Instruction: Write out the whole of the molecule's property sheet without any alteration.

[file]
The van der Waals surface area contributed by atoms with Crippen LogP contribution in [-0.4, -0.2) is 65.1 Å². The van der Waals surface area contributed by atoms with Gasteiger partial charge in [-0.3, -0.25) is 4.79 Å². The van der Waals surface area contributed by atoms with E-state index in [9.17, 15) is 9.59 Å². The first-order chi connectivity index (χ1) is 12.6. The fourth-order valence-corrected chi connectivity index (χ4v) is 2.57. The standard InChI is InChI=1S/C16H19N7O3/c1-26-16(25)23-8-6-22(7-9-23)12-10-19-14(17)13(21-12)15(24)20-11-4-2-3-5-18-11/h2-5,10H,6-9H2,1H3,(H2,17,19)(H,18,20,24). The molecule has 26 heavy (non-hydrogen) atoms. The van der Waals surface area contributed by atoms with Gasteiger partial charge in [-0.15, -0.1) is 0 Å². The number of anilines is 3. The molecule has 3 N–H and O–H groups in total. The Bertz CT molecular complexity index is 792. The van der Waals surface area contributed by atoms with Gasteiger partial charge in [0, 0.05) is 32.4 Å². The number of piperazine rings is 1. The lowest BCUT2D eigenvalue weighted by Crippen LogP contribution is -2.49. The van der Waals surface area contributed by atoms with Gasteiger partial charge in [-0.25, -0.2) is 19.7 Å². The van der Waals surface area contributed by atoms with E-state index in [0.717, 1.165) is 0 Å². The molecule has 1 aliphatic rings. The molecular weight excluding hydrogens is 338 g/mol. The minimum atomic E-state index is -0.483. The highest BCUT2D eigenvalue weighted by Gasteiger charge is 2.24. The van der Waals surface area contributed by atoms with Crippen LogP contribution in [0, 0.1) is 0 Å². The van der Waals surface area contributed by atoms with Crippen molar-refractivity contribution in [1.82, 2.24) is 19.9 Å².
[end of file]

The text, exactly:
The van der Waals surface area contributed by atoms with Crippen LogP contribution in [-0.4, -0.2) is 65.1 Å². The van der Waals surface area contributed by atoms with Gasteiger partial charge in [-0.3, -0.25) is 4.79 Å². The van der Waals surface area contributed by atoms with E-state index in [9.17, 15) is 9.59 Å². The first-order chi connectivity index (χ1) is 12.6. The fourth-order valence-corrected chi connectivity index (χ4v) is 2.57. The standard InChI is InChI=1S/C16H19N7O3/c1-26-16(25)23-8-6-22(7-9-23)12-10-19-14(17)13(21-12)15(24)20-11-4-2-3-5-18-11/h2-5,10H,6-9H2,1H3,(H2,17,19)(H,18,20,24). The molecule has 26 heavy (non-hydrogen) atoms. The van der Waals surface area contributed by atoms with Gasteiger partial charge in [-0.15, -0.1) is 0 Å². The number of anilines is 3. The molecule has 3 N–H and O–H groups in total. The Bertz CT molecular complexity index is 792. The van der Waals surface area contributed by atoms with Gasteiger partial charge in [0, 0.05) is 32.4 Å². The number of piperazine rings is 1. The lowest BCUT2D eigenvalue weighted by Crippen LogP contribution is -2.49. The van der Waals surface area contributed by atoms with Gasteiger partial charge in [-0.25, -0.2) is 19.7 Å². The van der Waals surface area contributed by atoms with E-state index in [0.717, 1.165) is 0 Å². The molecule has 1 aliphatic rings. The molecular weight excluding hydrogens is 338 g/mol. The minimum atomic E-state index is -0.483. The highest BCUT2D eigenvalue weighted by Gasteiger charge is 2.24. The van der Waals surface area contributed by atoms with Crippen LogP contribution in [0, 0.1) is 0 Å². The van der Waals surface area contributed by atoms with Crippen molar-refractivity contribution in [1.82, 2.24) is 19.9 Å².